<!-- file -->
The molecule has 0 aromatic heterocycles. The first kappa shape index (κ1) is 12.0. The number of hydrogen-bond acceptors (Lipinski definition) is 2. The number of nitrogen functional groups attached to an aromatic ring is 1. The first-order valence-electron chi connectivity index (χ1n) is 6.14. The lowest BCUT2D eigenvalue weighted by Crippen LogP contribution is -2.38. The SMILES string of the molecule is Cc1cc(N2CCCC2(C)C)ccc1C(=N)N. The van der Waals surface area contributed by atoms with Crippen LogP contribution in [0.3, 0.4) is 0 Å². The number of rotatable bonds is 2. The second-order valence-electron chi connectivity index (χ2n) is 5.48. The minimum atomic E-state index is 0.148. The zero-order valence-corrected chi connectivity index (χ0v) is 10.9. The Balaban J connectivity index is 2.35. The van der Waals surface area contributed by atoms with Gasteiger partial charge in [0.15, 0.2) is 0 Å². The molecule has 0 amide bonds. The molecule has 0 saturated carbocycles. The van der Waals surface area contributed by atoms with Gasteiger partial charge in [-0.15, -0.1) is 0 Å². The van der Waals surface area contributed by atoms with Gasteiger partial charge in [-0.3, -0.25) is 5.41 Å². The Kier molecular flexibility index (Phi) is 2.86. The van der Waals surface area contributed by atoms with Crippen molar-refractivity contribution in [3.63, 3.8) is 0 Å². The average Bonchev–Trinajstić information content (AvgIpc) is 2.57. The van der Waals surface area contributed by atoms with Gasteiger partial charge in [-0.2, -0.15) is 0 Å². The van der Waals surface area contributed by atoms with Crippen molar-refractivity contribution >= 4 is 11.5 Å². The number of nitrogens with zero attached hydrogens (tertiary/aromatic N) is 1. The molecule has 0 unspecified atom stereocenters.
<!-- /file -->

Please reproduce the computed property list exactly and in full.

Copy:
The molecule has 0 aromatic heterocycles. The first kappa shape index (κ1) is 12.0. The number of hydrogen-bond acceptors (Lipinski definition) is 2. The number of nitrogen functional groups attached to an aromatic ring is 1. The first-order valence-electron chi connectivity index (χ1n) is 6.14. The lowest BCUT2D eigenvalue weighted by Crippen LogP contribution is -2.38. The SMILES string of the molecule is Cc1cc(N2CCCC2(C)C)ccc1C(=N)N. The van der Waals surface area contributed by atoms with Crippen LogP contribution in [0.3, 0.4) is 0 Å². The number of rotatable bonds is 2. The second-order valence-electron chi connectivity index (χ2n) is 5.48. The minimum atomic E-state index is 0.148. The zero-order valence-corrected chi connectivity index (χ0v) is 10.9. The Balaban J connectivity index is 2.35. The van der Waals surface area contributed by atoms with Gasteiger partial charge in [0.15, 0.2) is 0 Å². The molecule has 0 amide bonds. The molecule has 0 saturated carbocycles. The van der Waals surface area contributed by atoms with Gasteiger partial charge in [-0.15, -0.1) is 0 Å². The van der Waals surface area contributed by atoms with Gasteiger partial charge in [-0.3, -0.25) is 5.41 Å². The Kier molecular flexibility index (Phi) is 2.86. The van der Waals surface area contributed by atoms with Crippen molar-refractivity contribution in [3.63, 3.8) is 0 Å². The average Bonchev–Trinajstić information content (AvgIpc) is 2.57. The van der Waals surface area contributed by atoms with Gasteiger partial charge in [-0.2, -0.15) is 0 Å². The van der Waals surface area contributed by atoms with Crippen molar-refractivity contribution >= 4 is 11.5 Å². The number of nitrogens with zero attached hydrogens (tertiary/aromatic N) is 1. The molecule has 0 unspecified atom stereocenters.